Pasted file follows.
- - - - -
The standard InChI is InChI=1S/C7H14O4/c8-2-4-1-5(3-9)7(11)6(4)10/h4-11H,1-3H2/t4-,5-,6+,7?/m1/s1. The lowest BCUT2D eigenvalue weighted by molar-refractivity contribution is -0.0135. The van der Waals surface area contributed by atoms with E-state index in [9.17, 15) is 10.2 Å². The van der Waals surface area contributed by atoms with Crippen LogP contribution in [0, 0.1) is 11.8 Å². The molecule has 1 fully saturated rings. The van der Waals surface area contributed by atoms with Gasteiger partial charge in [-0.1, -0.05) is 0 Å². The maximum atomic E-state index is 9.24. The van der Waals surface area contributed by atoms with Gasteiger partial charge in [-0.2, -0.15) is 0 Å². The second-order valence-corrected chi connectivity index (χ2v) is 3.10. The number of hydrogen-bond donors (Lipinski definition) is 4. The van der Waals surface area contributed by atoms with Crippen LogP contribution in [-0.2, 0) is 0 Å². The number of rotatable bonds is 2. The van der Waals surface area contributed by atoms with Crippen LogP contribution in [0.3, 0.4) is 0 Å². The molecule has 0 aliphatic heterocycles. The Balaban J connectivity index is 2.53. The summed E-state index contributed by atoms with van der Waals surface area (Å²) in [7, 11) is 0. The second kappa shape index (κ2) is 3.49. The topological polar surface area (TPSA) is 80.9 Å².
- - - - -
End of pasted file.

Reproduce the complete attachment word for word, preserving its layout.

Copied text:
The standard InChI is InChI=1S/C7H14O4/c8-2-4-1-5(3-9)7(11)6(4)10/h4-11H,1-3H2/t4-,5-,6+,7?/m1/s1. The lowest BCUT2D eigenvalue weighted by molar-refractivity contribution is -0.0135. The van der Waals surface area contributed by atoms with E-state index in [9.17, 15) is 10.2 Å². The van der Waals surface area contributed by atoms with Crippen LogP contribution in [0, 0.1) is 11.8 Å². The molecule has 1 fully saturated rings. The van der Waals surface area contributed by atoms with Gasteiger partial charge in [-0.1, -0.05) is 0 Å². The maximum atomic E-state index is 9.24. The van der Waals surface area contributed by atoms with Gasteiger partial charge in [-0.2, -0.15) is 0 Å². The second-order valence-corrected chi connectivity index (χ2v) is 3.10. The number of hydrogen-bond donors (Lipinski definition) is 4. The van der Waals surface area contributed by atoms with Crippen LogP contribution in [-0.2, 0) is 0 Å². The number of rotatable bonds is 2. The van der Waals surface area contributed by atoms with Crippen LogP contribution in [0.3, 0.4) is 0 Å². The molecule has 0 aliphatic heterocycles. The Balaban J connectivity index is 2.53. The summed E-state index contributed by atoms with van der Waals surface area (Å²) in [7, 11) is 0. The second kappa shape index (κ2) is 3.49. The topological polar surface area (TPSA) is 80.9 Å².